UCL Discovery
UCL home » Library Services » Electronic resources » UCL Discovery

Recent heavy metal contamination of the Thurne Broads

Sayer, CD; Boyle, J; Emson, D; Goldsmith, BJ; Patmore, IR; Shilland, J; Yang, H; (2015) Recent heavy metal contamination of the Thurne Broads. (ECRC Research Report 165 ). UCL Environmental Change Research Centre: London, UK. Green open access

[thumbnail of ecrc_report_165_Sayer_Thurne.pdf]
ecrc_report_165_Sayer_Thurne.pdf - Published Version

Download (366kB) | Preview


The banning of tributyltin (TBT) from boat antifouling paints in the late 1980s led to its replacement by alternative biocide additives (Voulvoulis et al., 2000; Marcheselli et al., 2010), including Cu (Dahl & Blanck, 1996) and Zn as active ingredients. It has been reported that Cu and Zn compounds associated with these biocides have caused substantial contamination of harbour and marina sediments (Eklund et al., 2010; Parks et al., 2010), with negative toxic consequences for aquatic organisms (Ytreberg et al., 2010). Indeed, it is evident that Cu and Zn compounds present in paint fragments are readily leached into the water column allowing entry into aquatic food webs (Jessop & Turner, 2011). Nevertheless, relatively little is known regarding antifoulant-derived metals contamination in freshwater lakes. The Norfolk and Suffolk Broads (Eastern England, UK) have been contaminated by antifoulant-derived heavy metals, particularly Cu and Zn which have increased since the banning of TBT (post-1987) in parts of the boated system (Boyle et al., in prep.). Further, recent studies suggest that current levels of sediment contamination by Cu may have negative ecological effects for aquatic ecosystems including inhibition of aquatic macrophyte germination and performance (Boyle et al., submitted; S. Lambert, unpublished data). In Hickling Broad (Thurne Broads system), post-TBT increases in Cu and Zn are also evident, with an interesting peak in Cu for the late 1990s in core HICK1 (Figure 1). This coincides with the large-scale loss of aquatic macrophytes (especially Characeae) from the lake in 1999 (Barker et al., 2008). HICK1 was collected in 2003. In the proposed study we sought to gain a fuller understanding of recent metal contamination in Hickling Broad up to the present day, whilst looking to verify and better contextualise the late 1990s Cu peak. Further, we aimed to determine whether the peak in Cu for Hickling Broad was also recorded at Horsey Mere which is used as a control site in this study i.e. is it just a Hickling phenomenon? Or is it a Thurne Broads system-wide effect?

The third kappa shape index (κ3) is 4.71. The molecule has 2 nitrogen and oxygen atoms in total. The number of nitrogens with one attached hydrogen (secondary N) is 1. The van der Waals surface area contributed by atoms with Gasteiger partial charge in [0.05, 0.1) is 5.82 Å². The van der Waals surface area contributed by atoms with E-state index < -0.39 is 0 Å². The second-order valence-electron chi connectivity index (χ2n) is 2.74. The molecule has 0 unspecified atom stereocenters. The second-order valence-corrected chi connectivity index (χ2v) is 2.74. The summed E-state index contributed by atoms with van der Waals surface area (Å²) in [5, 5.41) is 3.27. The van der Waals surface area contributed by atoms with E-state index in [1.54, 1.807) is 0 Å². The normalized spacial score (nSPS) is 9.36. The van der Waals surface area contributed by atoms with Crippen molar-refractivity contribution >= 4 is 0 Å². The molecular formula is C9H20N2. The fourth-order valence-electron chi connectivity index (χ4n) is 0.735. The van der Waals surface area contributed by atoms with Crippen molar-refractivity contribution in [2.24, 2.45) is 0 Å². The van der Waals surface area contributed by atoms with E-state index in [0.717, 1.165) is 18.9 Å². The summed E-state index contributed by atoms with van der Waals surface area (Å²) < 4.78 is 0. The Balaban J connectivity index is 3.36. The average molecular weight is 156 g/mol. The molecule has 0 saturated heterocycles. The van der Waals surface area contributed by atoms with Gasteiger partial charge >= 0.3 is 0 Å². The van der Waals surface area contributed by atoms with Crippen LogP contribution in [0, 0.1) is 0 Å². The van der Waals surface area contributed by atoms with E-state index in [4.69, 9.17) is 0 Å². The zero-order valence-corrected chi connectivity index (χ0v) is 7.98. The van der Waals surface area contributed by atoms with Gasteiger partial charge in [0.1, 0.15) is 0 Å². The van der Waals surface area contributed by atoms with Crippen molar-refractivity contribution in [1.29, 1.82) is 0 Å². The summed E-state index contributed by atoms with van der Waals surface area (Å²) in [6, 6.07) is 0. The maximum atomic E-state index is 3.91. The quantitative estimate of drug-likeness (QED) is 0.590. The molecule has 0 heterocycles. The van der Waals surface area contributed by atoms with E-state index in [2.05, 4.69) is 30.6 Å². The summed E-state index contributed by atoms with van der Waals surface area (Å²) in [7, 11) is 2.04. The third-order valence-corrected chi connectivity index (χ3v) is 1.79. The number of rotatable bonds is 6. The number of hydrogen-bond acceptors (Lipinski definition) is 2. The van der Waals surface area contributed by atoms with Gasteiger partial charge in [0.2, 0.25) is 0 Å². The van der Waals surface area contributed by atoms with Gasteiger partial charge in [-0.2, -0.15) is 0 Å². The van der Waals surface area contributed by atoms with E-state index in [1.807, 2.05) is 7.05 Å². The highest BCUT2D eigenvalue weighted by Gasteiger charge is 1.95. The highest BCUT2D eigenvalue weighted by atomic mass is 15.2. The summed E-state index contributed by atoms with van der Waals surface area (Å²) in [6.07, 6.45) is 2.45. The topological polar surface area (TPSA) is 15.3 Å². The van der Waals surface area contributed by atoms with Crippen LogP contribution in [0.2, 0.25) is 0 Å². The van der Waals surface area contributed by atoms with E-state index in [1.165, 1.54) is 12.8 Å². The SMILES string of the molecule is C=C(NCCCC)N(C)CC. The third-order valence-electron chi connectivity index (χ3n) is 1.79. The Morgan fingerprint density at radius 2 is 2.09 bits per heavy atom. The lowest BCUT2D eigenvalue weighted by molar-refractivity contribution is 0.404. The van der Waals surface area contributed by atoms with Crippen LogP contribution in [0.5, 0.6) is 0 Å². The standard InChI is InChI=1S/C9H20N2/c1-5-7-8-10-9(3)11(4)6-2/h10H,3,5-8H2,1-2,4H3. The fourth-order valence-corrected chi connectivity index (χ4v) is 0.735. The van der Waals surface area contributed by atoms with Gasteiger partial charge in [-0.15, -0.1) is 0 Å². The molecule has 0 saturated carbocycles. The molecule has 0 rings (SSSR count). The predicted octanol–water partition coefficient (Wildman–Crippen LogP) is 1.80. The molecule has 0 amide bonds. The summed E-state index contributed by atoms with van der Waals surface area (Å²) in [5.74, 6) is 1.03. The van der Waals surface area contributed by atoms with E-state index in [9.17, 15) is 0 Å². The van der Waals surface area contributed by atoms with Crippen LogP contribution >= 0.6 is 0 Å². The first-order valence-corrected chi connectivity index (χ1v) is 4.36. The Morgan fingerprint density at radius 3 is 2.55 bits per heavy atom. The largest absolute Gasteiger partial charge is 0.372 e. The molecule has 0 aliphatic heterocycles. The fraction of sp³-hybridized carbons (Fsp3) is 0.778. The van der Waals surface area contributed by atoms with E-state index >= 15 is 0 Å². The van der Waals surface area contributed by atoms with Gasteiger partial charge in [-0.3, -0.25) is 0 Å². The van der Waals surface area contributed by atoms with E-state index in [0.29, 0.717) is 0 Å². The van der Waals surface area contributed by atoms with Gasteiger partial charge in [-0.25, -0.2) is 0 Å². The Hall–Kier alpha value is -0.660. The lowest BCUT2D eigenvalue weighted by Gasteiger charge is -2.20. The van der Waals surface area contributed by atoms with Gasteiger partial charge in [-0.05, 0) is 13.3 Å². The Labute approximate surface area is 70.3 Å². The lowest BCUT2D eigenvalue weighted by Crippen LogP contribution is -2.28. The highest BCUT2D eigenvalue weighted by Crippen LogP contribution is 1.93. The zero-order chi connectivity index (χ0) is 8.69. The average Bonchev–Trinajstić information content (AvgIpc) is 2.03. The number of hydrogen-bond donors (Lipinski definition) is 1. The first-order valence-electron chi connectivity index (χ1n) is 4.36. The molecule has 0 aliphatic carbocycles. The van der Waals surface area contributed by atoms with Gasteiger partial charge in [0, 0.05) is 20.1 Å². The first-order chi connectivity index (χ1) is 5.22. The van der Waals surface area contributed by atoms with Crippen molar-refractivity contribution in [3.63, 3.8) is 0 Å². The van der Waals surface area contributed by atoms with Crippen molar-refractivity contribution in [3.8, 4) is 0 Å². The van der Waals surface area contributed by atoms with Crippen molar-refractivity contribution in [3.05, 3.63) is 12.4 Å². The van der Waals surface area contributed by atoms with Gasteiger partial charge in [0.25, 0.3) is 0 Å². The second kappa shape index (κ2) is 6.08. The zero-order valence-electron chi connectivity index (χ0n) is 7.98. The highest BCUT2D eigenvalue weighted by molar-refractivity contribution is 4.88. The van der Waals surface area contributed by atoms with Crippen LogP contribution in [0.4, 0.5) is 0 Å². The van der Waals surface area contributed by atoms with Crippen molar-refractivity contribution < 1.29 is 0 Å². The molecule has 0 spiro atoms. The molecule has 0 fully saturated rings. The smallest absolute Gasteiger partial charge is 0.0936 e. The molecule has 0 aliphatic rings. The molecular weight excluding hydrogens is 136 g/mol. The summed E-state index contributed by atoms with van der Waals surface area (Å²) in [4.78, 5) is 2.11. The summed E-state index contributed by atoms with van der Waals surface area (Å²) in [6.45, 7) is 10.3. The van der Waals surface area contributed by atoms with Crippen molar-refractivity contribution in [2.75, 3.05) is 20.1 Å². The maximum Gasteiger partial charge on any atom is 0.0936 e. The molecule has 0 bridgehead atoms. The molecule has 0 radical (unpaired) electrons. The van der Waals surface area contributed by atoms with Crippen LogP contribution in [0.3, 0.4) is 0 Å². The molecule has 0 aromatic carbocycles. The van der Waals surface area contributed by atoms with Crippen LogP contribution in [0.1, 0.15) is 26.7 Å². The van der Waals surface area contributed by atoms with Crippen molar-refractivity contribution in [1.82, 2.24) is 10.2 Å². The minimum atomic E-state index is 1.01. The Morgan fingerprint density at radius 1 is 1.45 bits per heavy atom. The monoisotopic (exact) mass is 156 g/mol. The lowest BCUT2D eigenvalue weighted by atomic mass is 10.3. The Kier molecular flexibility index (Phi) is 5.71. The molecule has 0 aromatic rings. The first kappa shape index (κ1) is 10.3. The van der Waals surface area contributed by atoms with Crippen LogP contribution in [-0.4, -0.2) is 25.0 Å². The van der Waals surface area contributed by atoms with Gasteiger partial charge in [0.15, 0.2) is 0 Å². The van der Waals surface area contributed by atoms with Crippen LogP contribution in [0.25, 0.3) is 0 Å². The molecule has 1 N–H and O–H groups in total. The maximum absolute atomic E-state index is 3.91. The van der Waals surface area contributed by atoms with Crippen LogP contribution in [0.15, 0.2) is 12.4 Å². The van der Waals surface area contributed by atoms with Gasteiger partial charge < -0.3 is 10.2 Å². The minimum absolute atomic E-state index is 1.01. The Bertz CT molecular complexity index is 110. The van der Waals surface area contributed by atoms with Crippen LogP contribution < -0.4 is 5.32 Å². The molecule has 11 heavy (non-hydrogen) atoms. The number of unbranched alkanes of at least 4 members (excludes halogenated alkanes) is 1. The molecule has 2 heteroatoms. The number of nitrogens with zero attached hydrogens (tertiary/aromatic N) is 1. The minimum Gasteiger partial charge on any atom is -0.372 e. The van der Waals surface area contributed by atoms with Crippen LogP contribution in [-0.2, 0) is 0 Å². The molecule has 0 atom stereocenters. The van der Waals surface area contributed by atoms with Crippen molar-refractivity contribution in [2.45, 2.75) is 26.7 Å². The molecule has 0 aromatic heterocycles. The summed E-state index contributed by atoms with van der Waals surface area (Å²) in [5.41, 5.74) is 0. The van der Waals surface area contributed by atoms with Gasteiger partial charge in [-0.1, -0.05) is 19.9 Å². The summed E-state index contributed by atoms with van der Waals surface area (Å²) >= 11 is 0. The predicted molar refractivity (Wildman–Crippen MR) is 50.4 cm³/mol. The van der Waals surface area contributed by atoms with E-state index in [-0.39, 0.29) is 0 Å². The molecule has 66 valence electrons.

Type: Report
Title: Recent heavy metal contamination of the Thurne Broads
Open access status: An open access version is available from UCL Discovery
Publisher version: https://www.geog.ucl.ac.uk/research/research-centr...
Language: English
UCL classification: UCL
UCL > Provost and Vice Provost Offices
UCL > Provost and Vice Provost Offices > UCL SLASH
UCL > Provost and Vice Provost Offices > UCL SLASH > Faculty of S&HS
UCL > Provost and Vice Provost Offices > UCL SLASH > Faculty of S&HS > Dept of Geography
URI: https://discovery.ucl.ac.uk/id/eprint/10115153
Downloads since deposit
Download activity - last month
Download activity - last 12 months
Downloads by country - last 12 months

Archive Staff Only

View Item View Item